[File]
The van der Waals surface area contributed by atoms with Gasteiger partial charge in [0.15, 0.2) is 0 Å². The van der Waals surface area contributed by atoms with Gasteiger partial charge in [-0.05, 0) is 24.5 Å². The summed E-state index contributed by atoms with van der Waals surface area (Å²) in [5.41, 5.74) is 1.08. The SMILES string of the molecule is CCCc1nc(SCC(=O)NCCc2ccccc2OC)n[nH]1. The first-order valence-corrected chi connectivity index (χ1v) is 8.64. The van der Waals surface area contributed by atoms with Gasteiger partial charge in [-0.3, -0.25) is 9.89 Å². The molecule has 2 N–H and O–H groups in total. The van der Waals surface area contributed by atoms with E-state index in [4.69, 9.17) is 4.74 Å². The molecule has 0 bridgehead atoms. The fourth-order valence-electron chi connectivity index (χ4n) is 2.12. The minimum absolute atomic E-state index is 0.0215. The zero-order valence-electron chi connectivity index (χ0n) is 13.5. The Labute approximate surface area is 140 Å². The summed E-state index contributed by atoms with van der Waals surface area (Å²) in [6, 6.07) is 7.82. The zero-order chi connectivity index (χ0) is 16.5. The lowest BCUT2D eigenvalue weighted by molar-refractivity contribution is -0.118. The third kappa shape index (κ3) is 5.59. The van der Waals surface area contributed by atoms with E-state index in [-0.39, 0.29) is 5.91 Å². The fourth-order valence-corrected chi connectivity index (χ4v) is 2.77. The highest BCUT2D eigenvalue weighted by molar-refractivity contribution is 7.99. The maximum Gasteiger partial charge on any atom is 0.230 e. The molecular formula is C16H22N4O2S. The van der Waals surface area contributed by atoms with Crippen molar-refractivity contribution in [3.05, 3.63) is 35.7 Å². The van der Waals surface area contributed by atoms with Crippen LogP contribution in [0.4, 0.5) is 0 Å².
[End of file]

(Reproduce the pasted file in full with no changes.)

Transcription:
The van der Waals surface area contributed by atoms with Gasteiger partial charge in [0.15, 0.2) is 0 Å². The van der Waals surface area contributed by atoms with Gasteiger partial charge in [-0.05, 0) is 24.5 Å². The summed E-state index contributed by atoms with van der Waals surface area (Å²) in [5.41, 5.74) is 1.08. The SMILES string of the molecule is CCCc1nc(SCC(=O)NCCc2ccccc2OC)n[nH]1. The first-order valence-corrected chi connectivity index (χ1v) is 8.64. The van der Waals surface area contributed by atoms with Gasteiger partial charge in [-0.3, -0.25) is 9.89 Å². The molecule has 2 N–H and O–H groups in total. The van der Waals surface area contributed by atoms with E-state index in [4.69, 9.17) is 4.74 Å². The molecule has 0 bridgehead atoms. The fourth-order valence-electron chi connectivity index (χ4n) is 2.12. The minimum absolute atomic E-state index is 0.0215. The zero-order valence-electron chi connectivity index (χ0n) is 13.5. The Labute approximate surface area is 140 Å². The summed E-state index contributed by atoms with van der Waals surface area (Å²) in [6, 6.07) is 7.82. The zero-order chi connectivity index (χ0) is 16.5. The lowest BCUT2D eigenvalue weighted by molar-refractivity contribution is -0.118. The third kappa shape index (κ3) is 5.59. The van der Waals surface area contributed by atoms with E-state index in [-0.39, 0.29) is 5.91 Å². The fourth-order valence-corrected chi connectivity index (χ4v) is 2.77. The highest BCUT2D eigenvalue weighted by molar-refractivity contribution is 7.99. The maximum Gasteiger partial charge on any atom is 0.230 e. The molecular formula is C16H22N4O2S. The van der Waals surface area contributed by atoms with Crippen molar-refractivity contribution in [3.05, 3.63) is 35.7 Å². The van der Waals surface area contributed by atoms with Crippen LogP contribution in [0.4, 0.5) is 0 Å².